There is another version of this portrait in the Collection of the State Capital of Pennsylvania.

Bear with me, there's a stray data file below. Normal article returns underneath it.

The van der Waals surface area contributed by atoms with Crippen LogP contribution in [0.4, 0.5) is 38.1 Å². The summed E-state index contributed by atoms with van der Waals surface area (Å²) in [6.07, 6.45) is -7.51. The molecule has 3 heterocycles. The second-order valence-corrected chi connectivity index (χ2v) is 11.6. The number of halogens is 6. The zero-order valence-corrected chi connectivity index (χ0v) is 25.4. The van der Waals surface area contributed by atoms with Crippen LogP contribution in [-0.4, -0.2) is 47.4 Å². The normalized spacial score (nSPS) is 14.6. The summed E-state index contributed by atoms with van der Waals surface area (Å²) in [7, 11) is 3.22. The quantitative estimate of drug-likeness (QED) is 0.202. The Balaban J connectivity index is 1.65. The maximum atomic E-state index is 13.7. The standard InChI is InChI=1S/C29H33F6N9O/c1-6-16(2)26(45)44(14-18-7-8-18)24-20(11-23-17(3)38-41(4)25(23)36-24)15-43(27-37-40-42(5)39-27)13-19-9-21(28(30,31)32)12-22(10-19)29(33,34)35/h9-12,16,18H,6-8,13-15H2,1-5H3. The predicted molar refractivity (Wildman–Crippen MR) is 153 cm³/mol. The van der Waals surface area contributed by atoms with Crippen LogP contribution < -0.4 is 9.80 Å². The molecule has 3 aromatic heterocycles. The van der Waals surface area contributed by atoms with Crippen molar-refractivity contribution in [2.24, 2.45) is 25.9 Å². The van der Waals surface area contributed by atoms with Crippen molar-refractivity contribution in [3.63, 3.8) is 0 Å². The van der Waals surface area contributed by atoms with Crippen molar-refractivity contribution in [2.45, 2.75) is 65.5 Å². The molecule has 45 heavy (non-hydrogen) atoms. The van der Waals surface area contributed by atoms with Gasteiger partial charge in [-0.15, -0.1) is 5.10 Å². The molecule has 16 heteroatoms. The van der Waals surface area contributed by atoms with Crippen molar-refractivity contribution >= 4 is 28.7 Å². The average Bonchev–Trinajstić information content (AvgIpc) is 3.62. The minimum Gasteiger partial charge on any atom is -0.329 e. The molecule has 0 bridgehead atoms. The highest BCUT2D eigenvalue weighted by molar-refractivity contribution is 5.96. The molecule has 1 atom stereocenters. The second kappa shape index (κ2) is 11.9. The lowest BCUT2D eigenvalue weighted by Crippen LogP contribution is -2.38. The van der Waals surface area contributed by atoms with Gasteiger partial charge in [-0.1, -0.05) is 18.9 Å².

Joseph Hiester (November 18, 1752 – June 10, 1832) was the fifth Governor of Pennsylvania from 1820 to 1823. He was a member of the Hiester family political dynasty.Six feet tall, weighing two hundred pounds, walking with a Malacca cane, Joseph Hiester was known as “Old German Grey,” and spoke with a lingering Pennsylvania German accent. Born November 18, 1752, to a Berks County farm family, John and Mary Barbara (Epler) Hiester, of the German Reformed faith, young Hiester worked on the family farm until 1771, when he married Elizabeth Whitman. As a Whig sympathizer, he fervently opposed the proprietary government and was a representative to the state convention, which assumed governing control at the outset of the Revolution. As a captain of militia, Hiester was zealous in raising soldiers at the beginning of the Revolution and served with distinction. Hiester was the son of John Hiester and Maria Barbara Epler. born in Berne Township, Berks County, Pa., November 18, 1752; He received a common-school education when he was not working on the farm, and became a clerk in a store in Reading run by Adam Whitman. young Hiester worked on the family farm until 1771, when he married Elizabeth Whitman. As a Whig sympathizer, he fervently opposed the proprietary government and was a representative to the state convention, which assumed governing control at the outset of the Revolution. As a captain of militia, Hiester was zealous in raising soldiers at the beginning of the Revolution and served with distinction. Captured near Long Island, after many of his compatriots were wounded or killed, he suffered harsh treatment while confined on British prison ships. After he was released in a prisoner exchange and recovered at his home in Reading, Hiester returned to duty, but was wounded in the head, although not severely, in the battle of Germantown. Following the war, Hiester partnered with his father-in-law, Adam Whitman, in the mercantile business, but soon shifted his attention to politics.At the beginning of the American Revolutionary War, he raised and equipped in that town a company with which he took part in the battles of Long Island andGermantown. He was promoted to colonel. He was captured and briefly confined in the prison ship “Jersey,” where he did much to alleviate the sufferings of his fellow prisoners. Later he was transferred to New York City where he was exchanged.He was a member of the State conference in 1776 which assumed the government of the colony He was a member of the convention of 1776 that drafted the Articles of Confederation, of the Pennsylvania state constitutional convention which ratified the United States Constitution, and of the state constitutional convention of 1790. He served in the house (1787–1790) and the senate (1790–1794) of Pennsylvania. In 1807, he was appointed one of the two major generals to command the quota of Pennsylvania militia that was called for by the president. In 1779, Hiester was one of the commissioners of exchange, seizing property from Revolutionary “traitors.” From 1780 to 1805, he served five annual terms in the state House of Representatives, four in the state Senate, and then fourteen years in Congress, as well as attending the State Constitutional Convention of 1789–1790. In 1807, he was commissioned as a major general of the state militia and, after 1810, he chose the “Old School,” or “Independent” wing of the Jeffersonian Democrats, who opposed nomination by a rigid legislative caucus. Defeated for governor in 1817 by William Findlay, he returned triumphant in 1820 to occupy the governor’s residence, then at 21 North Front Street in Harrisburg, today the location of the Art Association of Harrisburg. Hiester profited from key endorsements of influential Philadelphia newspapers and public nostalgia for “the old general,” a Revolutionary veteran. The Panic of 1819, impeachment proceedings against Governor Findlay, and the undemocratic appearance of the “New School’s” caucus nominations helped him to victory. His own power and accomplishments were reduced, ironically, by reducing expenditures, working to reduce corruption, and appointing men on their merits without consideration of political or social connections, all of which weakened his own party. Beginning his term at age sixty-eight, Hiester had initially been a reluctant candidate for governor, but by the end of his term refused to allow his name to be considered for a second term. He served in the United States House of Representatives from 1797 until 1805, and again from 1815 until 1820, 14 years altogether. In 1817, he ran for governor, only to be defeated by William Findlay. Hiester faced Findlay again in 1820 and narrowly won a single term in office. Refusing on principle to stand for re-election in 1823,he served until 1824 when he retired from public life. During his term, he presided over the dedication of the first state capitol building in the new capital of Harrisburg. He surprised partisans and opponents by making appointments strictly on merit rather than party affiliation. He was elected as a Republican to the Fifth Congress to fill the vacancy caused by the resignation of George Ege; reelected to the Sixth, Seventh, and Eighth Congresses and served from December 1, 1797, to March 3, 1805; major general of Pennsylvania Militia in 1807; elected to the Fourteenth, Fifteenth, and Sixteenth Congresses and served from March 4, 1815, until his resignation in December 1820, having been elected chief executive of the State; Governor of Pennsylvania 1820-1824; Social progress occurred while he was in office, although not credited to the governor, but he is credited with helping to extend additional education for citizens at little cost and he presided over the dedication of the first state capitol building in Harrisburg. After his term was over, he returned to Reading where he managed several farms and mercantile businesses. Hiester died on June 10, 1832, was originally interred in Reading’s Reformed Church Burying Ground, and later reinterred in Charles Evans Cemetery, Reading. He has a residence hall on the Penn State University Park campus named after him.